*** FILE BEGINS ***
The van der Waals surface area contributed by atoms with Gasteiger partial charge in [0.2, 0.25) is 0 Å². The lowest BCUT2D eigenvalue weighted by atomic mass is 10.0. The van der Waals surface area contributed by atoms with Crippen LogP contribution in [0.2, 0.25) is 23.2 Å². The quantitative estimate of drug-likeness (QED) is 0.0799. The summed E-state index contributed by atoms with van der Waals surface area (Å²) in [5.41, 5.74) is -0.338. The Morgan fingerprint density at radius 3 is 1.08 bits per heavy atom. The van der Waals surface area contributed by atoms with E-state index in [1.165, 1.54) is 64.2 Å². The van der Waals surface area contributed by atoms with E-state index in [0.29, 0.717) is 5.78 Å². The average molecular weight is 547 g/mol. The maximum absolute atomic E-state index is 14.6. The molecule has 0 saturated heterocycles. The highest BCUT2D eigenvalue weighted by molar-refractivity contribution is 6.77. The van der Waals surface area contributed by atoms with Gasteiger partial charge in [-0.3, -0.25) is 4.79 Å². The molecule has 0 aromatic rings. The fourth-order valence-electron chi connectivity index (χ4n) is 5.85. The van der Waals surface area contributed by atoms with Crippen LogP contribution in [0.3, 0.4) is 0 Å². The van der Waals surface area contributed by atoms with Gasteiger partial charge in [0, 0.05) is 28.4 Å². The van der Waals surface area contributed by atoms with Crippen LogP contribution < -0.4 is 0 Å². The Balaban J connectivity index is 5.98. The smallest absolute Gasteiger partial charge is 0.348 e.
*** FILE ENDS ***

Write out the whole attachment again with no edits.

The van der Waals surface area contributed by atoms with Gasteiger partial charge in [0.2, 0.25) is 0 Å². The lowest BCUT2D eigenvalue weighted by atomic mass is 10.0. The van der Waals surface area contributed by atoms with Crippen LogP contribution in [0.2, 0.25) is 23.2 Å². The quantitative estimate of drug-likeness (QED) is 0.0799. The summed E-state index contributed by atoms with van der Waals surface area (Å²) in [5.41, 5.74) is -0.338. The Morgan fingerprint density at radius 3 is 1.08 bits per heavy atom. The van der Waals surface area contributed by atoms with E-state index in [1.165, 1.54) is 64.2 Å². The van der Waals surface area contributed by atoms with E-state index in [0.29, 0.717) is 5.78 Å². The average molecular weight is 547 g/mol. The maximum absolute atomic E-state index is 14.6. The molecule has 0 saturated heterocycles. The highest BCUT2D eigenvalue weighted by molar-refractivity contribution is 6.77. The van der Waals surface area contributed by atoms with Gasteiger partial charge in [-0.3, -0.25) is 4.79 Å². The molecule has 0 aromatic rings. The fourth-order valence-electron chi connectivity index (χ4n) is 5.85. The van der Waals surface area contributed by atoms with Crippen LogP contribution in [0.3, 0.4) is 0 Å². The van der Waals surface area contributed by atoms with Gasteiger partial charge in [0, 0.05) is 28.4 Å². The van der Waals surface area contributed by atoms with Crippen LogP contribution < -0.4 is 0 Å². The Balaban J connectivity index is 5.98. The smallest absolute Gasteiger partial charge is 0.348 e.